|Publication number||US3890997 A|
|Publication date||Jun 24, 1975|
|Filing date||Mar 2, 1973|
|Priority date||Mar 3, 1972|
|Also published as||DE2210362A1, DE2210362B2, DE2210362C3|
|Publication number||US 3890997 A, US 3890997A, US-A-3890997, US3890997 A, US3890997A|
|Original Assignee||Linde Ag|
|Export Citation||BiBTeX, EndNote, RefMan|
|Patent Citations (3), Referenced by (24), Classifications (14)|
|External Links: USPTO, USPTO Assignment, Espacenet|
1. I, I, United States atent 1 [111 3,90,997
Dresler June 24, 1975  AUTOMATIC PRESSURE-CONTROL 3,071,344 1/1963 Banks 251/361 X A Sugden, J1. X f g jgg ig f SUPPLY FOREIGN PATENTS OR APPLICATIONS 1,016,741 l/l966 United Kingdom 137/269  Inventor: Helmut Dresler, Trostberg,
G ermany Primary Examiner-Martin P. Schwadron 1 Asslgneei Lilflde Aktlengeseuschafi, Assistant Examiner-Robert .1. Miller WleSbaden, Attorney, Agent, or Firm-Karl F1 Ross; Herbert 22 Filed: Mar. 2, 1973 21] Appl No.: 337,764
 ABSTRACT  Foreign Application Priority Data An automatically operable pressure-control valve, es-
Mar. 3, 1972 Germany 2210362 pecially for a pressurized-gas supply installation, can be assembled to operate as a pressure-relief valve or a  US. Cl 137/271; l37/505.l8 release-blocking valve by reason of the construction of  Int. Cl. F16k 51/00 the spring loaded valve member The latter has a d  Fi d 01 Search bly-conical configuration and is engageable with an annular spring seat by one of the conical surfaces or 251/361, 6 the other, the spring seat being clamped between two housing portions of the valve.  References Cited UNITED STATES PATENTS 5 Claims, 6 Drawing Figures 2,590,622 3/1952 Huber l37/505.18 X
SHEET PATENTEDJUN 24 ms Insulation 1 AUTOMATIC PRESSURE-CONTROL VALVE, ESPECIALLY FOR A PRESSURIZED-GAS SUPPLY INSTALLATION FIELD OF THE INVENTION The present invention relates to a pressure-control valve and, more particularly, to a versatile valve structure of a special utility in pressurized-gas supply installations.
BACKGROUND OF THE INVENTION Automatically operated pressure-control valves are known which have a variety of configurations and are generally comprised of spring-loaded valve members biased against a valve seat formed unitarily in the housing, the spring pressure being adjustable to vary the pressure threshold of the valve. If the valve member is in a normally closed position, it may act as a pressurerelief valve, connecting one conduit or a vent to the supply conduit when the pressure in the latter exceeds a value above the threshold. Of course, pressurecontrol valves may also be used to block communication between two conduits in the absence of a certain minimum pressure or to close off a conduit when a pressure exceeds a predetermined level.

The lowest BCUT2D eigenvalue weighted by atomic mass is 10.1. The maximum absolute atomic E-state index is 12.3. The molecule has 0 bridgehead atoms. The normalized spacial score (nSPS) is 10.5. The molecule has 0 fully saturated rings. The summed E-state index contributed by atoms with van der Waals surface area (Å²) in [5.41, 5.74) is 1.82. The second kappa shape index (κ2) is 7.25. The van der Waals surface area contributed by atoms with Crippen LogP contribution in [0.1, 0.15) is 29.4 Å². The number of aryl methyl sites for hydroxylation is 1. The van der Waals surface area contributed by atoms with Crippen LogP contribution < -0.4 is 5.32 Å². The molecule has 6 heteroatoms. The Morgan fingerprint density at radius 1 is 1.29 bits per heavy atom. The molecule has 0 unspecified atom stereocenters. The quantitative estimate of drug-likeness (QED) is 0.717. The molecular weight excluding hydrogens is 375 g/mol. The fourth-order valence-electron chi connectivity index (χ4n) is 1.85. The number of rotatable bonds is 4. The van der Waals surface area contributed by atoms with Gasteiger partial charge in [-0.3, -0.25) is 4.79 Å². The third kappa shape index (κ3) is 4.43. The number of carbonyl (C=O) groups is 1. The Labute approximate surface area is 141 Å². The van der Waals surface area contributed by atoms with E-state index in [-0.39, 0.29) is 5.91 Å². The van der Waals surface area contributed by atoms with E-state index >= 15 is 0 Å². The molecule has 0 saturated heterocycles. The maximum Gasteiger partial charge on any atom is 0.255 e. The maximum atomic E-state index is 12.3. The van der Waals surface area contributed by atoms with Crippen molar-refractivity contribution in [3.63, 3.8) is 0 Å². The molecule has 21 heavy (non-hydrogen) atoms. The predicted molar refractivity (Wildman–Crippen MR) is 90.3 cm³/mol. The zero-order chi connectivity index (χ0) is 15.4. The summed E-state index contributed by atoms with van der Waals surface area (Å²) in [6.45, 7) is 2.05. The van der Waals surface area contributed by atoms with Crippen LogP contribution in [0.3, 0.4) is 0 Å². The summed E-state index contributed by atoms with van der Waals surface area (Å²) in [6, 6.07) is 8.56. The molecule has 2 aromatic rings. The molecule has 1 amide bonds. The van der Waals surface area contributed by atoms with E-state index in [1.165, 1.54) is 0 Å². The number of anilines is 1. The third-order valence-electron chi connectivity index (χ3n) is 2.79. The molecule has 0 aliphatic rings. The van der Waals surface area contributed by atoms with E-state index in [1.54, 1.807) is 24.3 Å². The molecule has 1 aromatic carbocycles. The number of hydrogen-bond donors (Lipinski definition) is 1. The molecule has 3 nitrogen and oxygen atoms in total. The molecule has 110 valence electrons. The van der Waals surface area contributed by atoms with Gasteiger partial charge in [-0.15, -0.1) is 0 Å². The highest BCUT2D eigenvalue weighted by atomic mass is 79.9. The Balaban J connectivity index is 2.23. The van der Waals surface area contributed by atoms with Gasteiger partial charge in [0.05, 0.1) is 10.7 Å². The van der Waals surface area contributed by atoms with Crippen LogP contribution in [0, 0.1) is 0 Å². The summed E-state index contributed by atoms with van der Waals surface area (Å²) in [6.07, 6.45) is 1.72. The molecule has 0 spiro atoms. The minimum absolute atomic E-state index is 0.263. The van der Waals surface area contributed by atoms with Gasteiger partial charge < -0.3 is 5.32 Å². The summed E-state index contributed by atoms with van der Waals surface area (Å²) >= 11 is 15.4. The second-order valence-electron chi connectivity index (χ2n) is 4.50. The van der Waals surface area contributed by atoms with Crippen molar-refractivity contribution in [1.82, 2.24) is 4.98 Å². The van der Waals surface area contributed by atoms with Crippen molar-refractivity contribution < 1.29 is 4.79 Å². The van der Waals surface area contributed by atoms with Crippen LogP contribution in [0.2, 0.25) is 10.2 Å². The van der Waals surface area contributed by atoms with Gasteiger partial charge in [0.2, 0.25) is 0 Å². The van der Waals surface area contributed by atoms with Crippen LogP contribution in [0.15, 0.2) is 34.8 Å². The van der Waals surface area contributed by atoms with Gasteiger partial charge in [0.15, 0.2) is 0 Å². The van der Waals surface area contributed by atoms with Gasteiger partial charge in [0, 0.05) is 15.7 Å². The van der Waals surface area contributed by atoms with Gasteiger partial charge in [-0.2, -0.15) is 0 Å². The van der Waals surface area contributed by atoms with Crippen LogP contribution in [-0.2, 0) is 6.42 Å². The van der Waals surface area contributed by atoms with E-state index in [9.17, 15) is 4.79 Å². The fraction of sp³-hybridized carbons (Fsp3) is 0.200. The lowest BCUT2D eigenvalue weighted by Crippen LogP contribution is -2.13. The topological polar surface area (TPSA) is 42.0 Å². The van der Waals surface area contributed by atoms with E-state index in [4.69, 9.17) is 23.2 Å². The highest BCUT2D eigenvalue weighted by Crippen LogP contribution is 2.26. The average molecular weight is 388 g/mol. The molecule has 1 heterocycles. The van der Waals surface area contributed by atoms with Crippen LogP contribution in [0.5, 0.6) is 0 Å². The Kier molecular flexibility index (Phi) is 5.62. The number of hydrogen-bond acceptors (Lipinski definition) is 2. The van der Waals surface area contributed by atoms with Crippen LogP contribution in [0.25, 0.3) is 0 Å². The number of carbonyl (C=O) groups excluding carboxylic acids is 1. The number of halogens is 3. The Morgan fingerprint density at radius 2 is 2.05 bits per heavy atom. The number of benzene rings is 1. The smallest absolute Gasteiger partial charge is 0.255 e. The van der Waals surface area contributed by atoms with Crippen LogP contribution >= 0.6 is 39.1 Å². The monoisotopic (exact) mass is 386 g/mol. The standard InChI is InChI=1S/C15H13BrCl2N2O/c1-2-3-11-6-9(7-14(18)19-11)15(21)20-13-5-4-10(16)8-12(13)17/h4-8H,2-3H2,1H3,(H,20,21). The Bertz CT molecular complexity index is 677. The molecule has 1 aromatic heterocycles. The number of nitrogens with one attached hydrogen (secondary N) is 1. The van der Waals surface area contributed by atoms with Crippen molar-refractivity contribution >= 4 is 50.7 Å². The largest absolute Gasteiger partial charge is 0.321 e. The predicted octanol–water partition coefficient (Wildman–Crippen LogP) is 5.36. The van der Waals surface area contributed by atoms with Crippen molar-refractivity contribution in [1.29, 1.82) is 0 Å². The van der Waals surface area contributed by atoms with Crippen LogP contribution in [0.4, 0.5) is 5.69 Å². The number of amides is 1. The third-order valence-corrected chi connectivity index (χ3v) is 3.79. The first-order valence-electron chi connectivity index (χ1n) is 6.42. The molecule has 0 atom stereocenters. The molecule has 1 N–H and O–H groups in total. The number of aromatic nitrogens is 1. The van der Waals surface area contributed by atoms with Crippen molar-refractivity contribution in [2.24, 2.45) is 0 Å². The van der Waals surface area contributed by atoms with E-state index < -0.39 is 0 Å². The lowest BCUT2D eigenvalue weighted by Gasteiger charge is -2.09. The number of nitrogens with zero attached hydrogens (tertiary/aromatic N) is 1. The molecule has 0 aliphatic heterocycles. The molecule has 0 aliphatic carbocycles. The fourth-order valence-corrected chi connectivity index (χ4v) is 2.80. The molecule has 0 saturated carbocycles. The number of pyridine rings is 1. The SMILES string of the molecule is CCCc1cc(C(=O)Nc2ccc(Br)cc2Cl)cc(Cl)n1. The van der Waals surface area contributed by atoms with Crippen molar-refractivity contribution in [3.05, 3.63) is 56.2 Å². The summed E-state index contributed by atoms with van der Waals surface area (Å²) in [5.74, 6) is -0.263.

It has been proposed to use pressure-regulating valves of this general type in an installation for supplying gas under pressure to a consumer. Such installation may include a liquefied-gas tank, insulated against heat exchange with the environment, and gasification or evaporator means connected to this tank for converting the liquefied gas to the vapor under pressure. Systems of this type have been used for the storage, transport and delivery of liquefied natural gas and methane, in which the pressurized gas is intended to constitute a fuel, or for substantially any gas which may remain liquid at ambient pressure by an appropriate insulation of the vessel and/or cooling thereof.
The pressure-regulating valve is provided for control of the pressure in such systems, and such pressureregulating valves, generally of numerous parts, are so specialized that a valve suitable for one purpose cannot be utilized for another, or are of complex and expensive construction.
A typical installation of the type described above, e.g. for the delivery of pressurized gas to a consumer, may include a pressure-relief valve in which excess gas pressure is vented into a duct to prevent explosion, a low-pressure regulating valve designed to block upon reduction of pressure at a port of the valve, or a highpressure control valve designed to block in the event the pressure at one of the valve ports exceeds a predetermind level. In all of these conventional systems specialized valves were required for each purpose at high cost.
OBJECTS OF THE INVENTION The principal object of the present invention is to provide a pressure-control or pressure-regulating valve whereby the aforementioned disadvantages are obviated.